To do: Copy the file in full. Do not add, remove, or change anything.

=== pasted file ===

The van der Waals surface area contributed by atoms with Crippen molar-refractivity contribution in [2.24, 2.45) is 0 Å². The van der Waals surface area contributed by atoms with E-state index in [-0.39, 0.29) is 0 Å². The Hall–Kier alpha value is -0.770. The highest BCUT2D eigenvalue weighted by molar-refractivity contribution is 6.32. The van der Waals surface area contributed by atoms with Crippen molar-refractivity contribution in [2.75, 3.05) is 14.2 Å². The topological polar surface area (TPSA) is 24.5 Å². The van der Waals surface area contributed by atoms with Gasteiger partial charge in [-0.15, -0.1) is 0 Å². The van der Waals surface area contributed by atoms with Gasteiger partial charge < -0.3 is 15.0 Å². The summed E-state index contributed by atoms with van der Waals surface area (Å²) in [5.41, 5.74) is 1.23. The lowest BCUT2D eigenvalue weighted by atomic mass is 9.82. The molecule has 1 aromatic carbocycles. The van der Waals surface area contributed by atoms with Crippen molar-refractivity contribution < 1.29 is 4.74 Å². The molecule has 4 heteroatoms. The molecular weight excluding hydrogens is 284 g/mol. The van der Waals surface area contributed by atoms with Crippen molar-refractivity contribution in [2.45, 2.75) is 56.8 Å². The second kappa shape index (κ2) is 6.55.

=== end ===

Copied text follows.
The van der Waals surface area contributed by atoms with Crippen molar-refractivity contribution in [2.24, 2.45) is 0 Å². The van der Waals surface area contributed by atoms with E-state index in [-0.39, 0.29) is 0 Å². The Hall–Kier alpha value is -0.770. The highest BCUT2D eigenvalue weighted by molar-refractivity contribution is 6.32. The van der Waals surface area contributed by atoms with Crippen molar-refractivity contribution in [2.75, 3.05) is 14.2 Å². The topological polar surface area (TPSA) is 24.5 Å². The van der Waals surface area contributed by atoms with Gasteiger partial charge in [-0.15, -0.1) is 0 Å². The van der Waals surface area contributed by atoms with Gasteiger partial charge < -0.3 is 15.0 Å². The summed E-state index contributed by atoms with van der Waals surface area (Å²) in [5.41, 5.74) is 1.23. The lowest BCUT2D eigenvalue weighted by atomic mass is 9.82. The molecule has 1 aromatic carbocycles. The van der Waals surface area contributed by atoms with Crippen molar-refractivity contribution < 1.29 is 4.74 Å². The molecule has 4 heteroatoms. The molecular weight excluding hydrogens is 284 g/mol. The van der Waals surface area contributed by atoms with Crippen molar-refractivity contribution in [2.45, 2.75) is 56.8 Å². The second kappa shape index (κ2) is 6.55.